Weird how the mind works, right? A lot of the things swirling around in my grey matter tend to all come together and form a story for future use, no matter how irrelevant they seem paired with other ideas, until it turns into something else that actually seems feasible. Shows how much I feel connected to my characters, maybe!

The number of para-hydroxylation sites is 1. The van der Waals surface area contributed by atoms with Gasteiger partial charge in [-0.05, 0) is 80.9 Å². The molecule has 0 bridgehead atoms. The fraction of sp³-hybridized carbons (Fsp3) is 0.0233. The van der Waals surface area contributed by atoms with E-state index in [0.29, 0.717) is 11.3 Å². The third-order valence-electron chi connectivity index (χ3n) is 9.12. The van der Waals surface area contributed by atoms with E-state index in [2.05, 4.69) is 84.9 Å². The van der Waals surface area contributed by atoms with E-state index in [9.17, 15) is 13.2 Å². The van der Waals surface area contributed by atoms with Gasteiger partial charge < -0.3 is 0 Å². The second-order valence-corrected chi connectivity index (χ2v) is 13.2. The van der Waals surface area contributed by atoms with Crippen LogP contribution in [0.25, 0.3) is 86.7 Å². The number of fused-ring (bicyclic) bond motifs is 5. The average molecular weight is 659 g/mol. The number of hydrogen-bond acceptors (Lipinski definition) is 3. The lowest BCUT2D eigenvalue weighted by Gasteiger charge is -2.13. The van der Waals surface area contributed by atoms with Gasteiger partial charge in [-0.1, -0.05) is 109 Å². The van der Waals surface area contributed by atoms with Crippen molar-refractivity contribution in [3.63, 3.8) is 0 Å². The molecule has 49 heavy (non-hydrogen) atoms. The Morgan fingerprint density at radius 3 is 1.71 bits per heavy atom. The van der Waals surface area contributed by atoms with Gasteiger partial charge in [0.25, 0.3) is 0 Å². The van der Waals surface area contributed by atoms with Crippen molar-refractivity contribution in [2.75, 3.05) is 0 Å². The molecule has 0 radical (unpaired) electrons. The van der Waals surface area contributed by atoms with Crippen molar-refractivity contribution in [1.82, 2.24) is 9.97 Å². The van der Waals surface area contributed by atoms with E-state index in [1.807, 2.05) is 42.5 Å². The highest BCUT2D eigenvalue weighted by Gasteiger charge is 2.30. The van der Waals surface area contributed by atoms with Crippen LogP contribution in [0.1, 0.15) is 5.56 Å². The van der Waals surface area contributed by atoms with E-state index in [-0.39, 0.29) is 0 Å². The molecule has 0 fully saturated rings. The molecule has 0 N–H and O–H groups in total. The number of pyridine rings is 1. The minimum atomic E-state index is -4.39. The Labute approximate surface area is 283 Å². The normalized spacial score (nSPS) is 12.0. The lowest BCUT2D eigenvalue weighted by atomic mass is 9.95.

I'm still working through my workbook for my story to be written in November, and I've very, very excited to be working on it!! - however I think that I'll step back from the social network/website side of NaNoWriMo, and just focus on getting it down in my computer rather than turning it into a big thing in my own head. I don't know... something about joining the website and filling in the daily challenge word count things and connecting with other writers, just makes me nervous. There's also the fact that I can be unpredictable with hobbies and goals, as every day the amount I can do is different, due to health issues. Some days I might not do anything at all (aside from binge-watching Allo Allo), but on others I can spend nearly nine hours straight on one thing, uninterrupted, as I get so engaged. (The x-hours straight thing can also apply to staring into space or falling asleep in the day, so it's a bit of a mixed bag of productivity when one has brain problems).